This lesson is part of Mel Lawrenz’ “How to Study the Bible” series. If you know someone or a group who would like to follow along on this journey through Scripture, they can get more info and sign up to receive these essays via email here.
Later today I will go to my mailbox, remove its contents, go into the kitchen, and sort the mail. I will be able to tell from the size, packaging, and addresses on the mail which pieces are advertising, bills, and personal mail. This sorting into types helps me discern the value of the different pieces.
There is a large bookstore I frequently visit. I know just where to find histories and biographies, novels and picture books, technical manuals and reference works. Knowing the different genres and where to find them helps me gain what I am looking for.
And when I open the Bible, I know from having studied it for decades whether I am reading a gospel passage, a prophecy, a Psalm, or an epistle. I do not expect Isaiah to lay out the details of the history of Israel as do the books of Kings and Chronicles. I know when I’m studying a Psalm that the forms of a poem or song will help me understand the meaning. And when I read 1 Corinthians I know I’m listening to one side of a two-sided conversation.
One of the most powerful and complex features of the Bible is that it consists of many different types, or genres, of texts.
The major genres of Scripture include the following:
This includes books of the Bible or sections of books which simply tell the story of what happened. Exodus is an expansive, epic narrative. Ruth focusses on the story of one family. Acts tells the spectacular events of the first generation of Christians, as they were led and inspired by the Holy Spirit. Narrative tells us what happened, according to the purposes of the author. Sometimes there are spiritual lessons from events, and sometimes we are just gaining the context of the history of God’s people.
This is all of Psalms and sections of other books. The power of poetry comes through the use of vivid figurative language (“As the deer pants for streams of water, so my soul pants for you, my God.” Ps. 42:1.) Also, ideas are repeated, sometimes with the same words, other times with synonyms (synonymous parallelism). The Psalms and other poetic sections of the Bible communicate ideas, but they especially express emotion. They show life in its fullness.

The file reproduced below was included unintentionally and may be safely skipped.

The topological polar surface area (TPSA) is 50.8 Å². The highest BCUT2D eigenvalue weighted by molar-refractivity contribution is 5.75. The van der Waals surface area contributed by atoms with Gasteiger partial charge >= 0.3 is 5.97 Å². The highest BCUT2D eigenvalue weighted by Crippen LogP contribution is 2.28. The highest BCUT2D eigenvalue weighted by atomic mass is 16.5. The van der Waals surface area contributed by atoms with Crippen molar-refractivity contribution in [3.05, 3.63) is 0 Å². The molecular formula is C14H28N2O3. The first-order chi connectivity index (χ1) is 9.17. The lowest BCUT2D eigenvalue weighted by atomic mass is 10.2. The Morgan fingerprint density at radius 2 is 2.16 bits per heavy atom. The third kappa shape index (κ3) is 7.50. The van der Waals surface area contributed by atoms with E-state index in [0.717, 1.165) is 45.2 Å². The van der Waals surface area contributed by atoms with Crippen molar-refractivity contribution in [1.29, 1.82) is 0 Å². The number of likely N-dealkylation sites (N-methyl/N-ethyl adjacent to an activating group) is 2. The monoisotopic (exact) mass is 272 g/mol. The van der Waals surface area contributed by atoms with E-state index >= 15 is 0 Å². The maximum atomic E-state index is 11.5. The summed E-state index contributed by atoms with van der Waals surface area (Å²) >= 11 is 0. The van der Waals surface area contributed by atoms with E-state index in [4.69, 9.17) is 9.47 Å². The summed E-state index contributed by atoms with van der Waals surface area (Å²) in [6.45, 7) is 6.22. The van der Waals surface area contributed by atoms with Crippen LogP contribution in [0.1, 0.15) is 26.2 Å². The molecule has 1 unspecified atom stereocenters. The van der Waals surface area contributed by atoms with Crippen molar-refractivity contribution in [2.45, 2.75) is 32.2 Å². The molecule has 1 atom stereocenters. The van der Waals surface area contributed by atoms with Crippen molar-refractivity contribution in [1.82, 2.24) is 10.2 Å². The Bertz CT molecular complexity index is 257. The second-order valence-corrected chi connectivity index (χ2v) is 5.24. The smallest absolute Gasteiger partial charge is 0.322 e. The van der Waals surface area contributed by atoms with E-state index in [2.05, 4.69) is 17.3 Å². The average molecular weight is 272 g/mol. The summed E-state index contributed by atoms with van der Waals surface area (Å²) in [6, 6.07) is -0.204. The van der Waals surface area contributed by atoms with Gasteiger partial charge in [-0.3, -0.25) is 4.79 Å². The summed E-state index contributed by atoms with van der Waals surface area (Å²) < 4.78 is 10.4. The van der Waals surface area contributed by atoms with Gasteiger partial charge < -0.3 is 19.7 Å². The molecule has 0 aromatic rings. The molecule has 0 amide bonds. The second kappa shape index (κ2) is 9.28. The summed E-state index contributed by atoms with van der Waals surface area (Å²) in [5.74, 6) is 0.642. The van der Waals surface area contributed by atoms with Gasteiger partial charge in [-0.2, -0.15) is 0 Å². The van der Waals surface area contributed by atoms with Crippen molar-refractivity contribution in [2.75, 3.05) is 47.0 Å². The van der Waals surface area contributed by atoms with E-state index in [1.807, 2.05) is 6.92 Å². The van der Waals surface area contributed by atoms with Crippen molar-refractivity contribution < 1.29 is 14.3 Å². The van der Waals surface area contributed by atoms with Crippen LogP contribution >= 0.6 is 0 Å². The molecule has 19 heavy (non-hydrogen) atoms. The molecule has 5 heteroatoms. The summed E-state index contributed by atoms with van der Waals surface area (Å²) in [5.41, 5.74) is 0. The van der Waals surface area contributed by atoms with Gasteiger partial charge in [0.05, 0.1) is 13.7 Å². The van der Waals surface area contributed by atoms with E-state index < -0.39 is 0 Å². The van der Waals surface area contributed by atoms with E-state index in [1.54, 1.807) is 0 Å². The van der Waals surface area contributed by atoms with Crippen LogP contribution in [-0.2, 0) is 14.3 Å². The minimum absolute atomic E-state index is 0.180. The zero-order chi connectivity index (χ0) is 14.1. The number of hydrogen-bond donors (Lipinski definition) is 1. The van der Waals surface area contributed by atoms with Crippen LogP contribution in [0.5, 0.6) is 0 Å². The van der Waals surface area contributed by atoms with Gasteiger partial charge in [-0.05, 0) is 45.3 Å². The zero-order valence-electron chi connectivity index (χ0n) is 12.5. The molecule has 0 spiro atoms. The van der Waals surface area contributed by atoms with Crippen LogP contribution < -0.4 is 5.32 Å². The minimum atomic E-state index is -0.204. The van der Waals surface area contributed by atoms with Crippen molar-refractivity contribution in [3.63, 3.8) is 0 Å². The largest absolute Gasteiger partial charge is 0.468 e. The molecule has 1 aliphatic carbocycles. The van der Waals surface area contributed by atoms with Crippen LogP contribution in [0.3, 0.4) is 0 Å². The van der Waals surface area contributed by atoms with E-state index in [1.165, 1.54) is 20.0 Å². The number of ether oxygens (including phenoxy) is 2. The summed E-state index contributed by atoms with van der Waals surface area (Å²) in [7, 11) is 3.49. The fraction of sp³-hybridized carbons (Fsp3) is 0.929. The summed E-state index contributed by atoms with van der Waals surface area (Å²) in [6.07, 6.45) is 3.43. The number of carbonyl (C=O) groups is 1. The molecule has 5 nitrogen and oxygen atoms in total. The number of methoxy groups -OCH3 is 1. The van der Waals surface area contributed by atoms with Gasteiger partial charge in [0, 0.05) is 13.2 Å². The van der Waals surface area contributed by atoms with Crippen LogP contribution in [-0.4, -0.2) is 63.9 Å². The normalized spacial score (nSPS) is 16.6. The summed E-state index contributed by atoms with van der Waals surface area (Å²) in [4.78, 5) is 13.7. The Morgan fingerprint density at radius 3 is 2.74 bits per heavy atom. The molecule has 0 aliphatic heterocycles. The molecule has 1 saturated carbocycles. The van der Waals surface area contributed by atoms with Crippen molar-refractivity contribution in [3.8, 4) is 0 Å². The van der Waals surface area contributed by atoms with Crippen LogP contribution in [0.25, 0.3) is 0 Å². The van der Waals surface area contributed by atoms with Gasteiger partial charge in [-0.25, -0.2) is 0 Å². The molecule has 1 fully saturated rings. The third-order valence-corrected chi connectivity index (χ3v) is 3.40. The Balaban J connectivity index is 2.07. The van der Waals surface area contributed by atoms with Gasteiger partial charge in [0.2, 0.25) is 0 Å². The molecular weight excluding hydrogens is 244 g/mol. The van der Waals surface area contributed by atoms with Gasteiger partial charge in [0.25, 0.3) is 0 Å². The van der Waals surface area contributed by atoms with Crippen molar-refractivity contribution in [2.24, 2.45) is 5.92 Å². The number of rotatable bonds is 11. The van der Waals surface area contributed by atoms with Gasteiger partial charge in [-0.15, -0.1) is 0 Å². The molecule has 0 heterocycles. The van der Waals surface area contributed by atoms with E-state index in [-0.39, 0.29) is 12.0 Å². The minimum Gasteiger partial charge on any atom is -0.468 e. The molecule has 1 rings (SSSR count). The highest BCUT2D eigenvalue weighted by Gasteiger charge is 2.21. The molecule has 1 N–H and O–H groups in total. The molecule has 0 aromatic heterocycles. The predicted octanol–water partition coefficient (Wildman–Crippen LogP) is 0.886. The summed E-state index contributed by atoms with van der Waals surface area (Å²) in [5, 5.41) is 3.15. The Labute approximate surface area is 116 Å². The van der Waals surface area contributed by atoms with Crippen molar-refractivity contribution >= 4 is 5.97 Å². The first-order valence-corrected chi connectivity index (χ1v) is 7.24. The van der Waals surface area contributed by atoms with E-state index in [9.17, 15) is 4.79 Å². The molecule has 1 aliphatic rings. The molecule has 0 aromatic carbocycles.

Proverbs, Job, and Ecclesiastes are collections of wise sayings meant to shape the moral and ethical lives of their readers. They cover many practical topics. The book of James in the New Testament in many ways is like Proverbs in the Old Testament.
The four major prophets (Isaiah, Jeremiah, Ezekiel, Daniel) and the 12 minor prophets (Hosea through Malachi) are all God’s word to his covenant people, warning them and bolstering them during periods of pronounced spiritual and national danger. They are mostly oracles, later written down. We gain spiritual lessons from them about the disposition of God (e.g., disappointed, indignant, sorrowful, tender, caring), and the condition of the people addressed (e.g., frightened, disobedient, humbled, arrogant). We must read Old Testament prophetic books as God’s challenge to the original audiences, and then we apply the lessons to our day.
Matthew, Mark, Luke, and John are similar to the genres of narrative or biography, but they are more than these. The Gospels are proclamation. The people who wrote them were true believers relating first-hand accounts about the life and teachings of Jesus. And so we read the genre of Gospel as faith documents, announcing a world-changing event centered in the person of Jesus. (The teachings of Jesus we know as parables are their own genre. These unique stories communicate lessons embedded in extended similes and metaphors.)
The letters of the New Testament were communications to specific individuals or groups for specific and varied purposes. The apostle Paul meant Romans to be an overarching description of Christian faith, whereas 1 Corinthians was occasioned by problems, including a list of questions they had for Paul (“now concerning the matters you wrote about,” 1 Cor. 7:1), and the letters to Timothy were to encourage and guide a younger church leader in a challenging spot. Epistles are “occasioned” texts, and so we need to get at the circumstances that led to them being written.
The book of Revelation and parts of the book of Daniel are revelations. Like other prophecies, they proclaim urgent messages to their original audiences, in particular, warning and comfort. To a greater degree than other prophetic books, they employ much symbolic language, which can be understood by studying preceding similar expressions in Scripture.
When we sit down to study the Bible we recognize what genre we are looking at in order to gain a head start in getting at the meaning. If we don’t account for genre we will certainly misunderstand and misapply the truth of God’s word. Genres also show how God’s word is wide and varied and deep, and worthy of a lifetime of study.
Mel Lawrenz trains an international network of Christian leaders, ministry pioneers, and thought-leaders. He served as senior pastor of Elmbrook Church in Brookfield, Wisconsin, for ten years and now serves as Elmbrook’s minister at large. He has a Ph.D. in the history of Christian thought and is on the adjunct faculty of Trinity International University. Mel is the author of 18 books, the latest, How to Understand the Bible—A Simple Guide and Spiritual Influence: the Hidden Power Behind Leadership (Zondervan, 2012). See more of Mel’s writing at WordWay.
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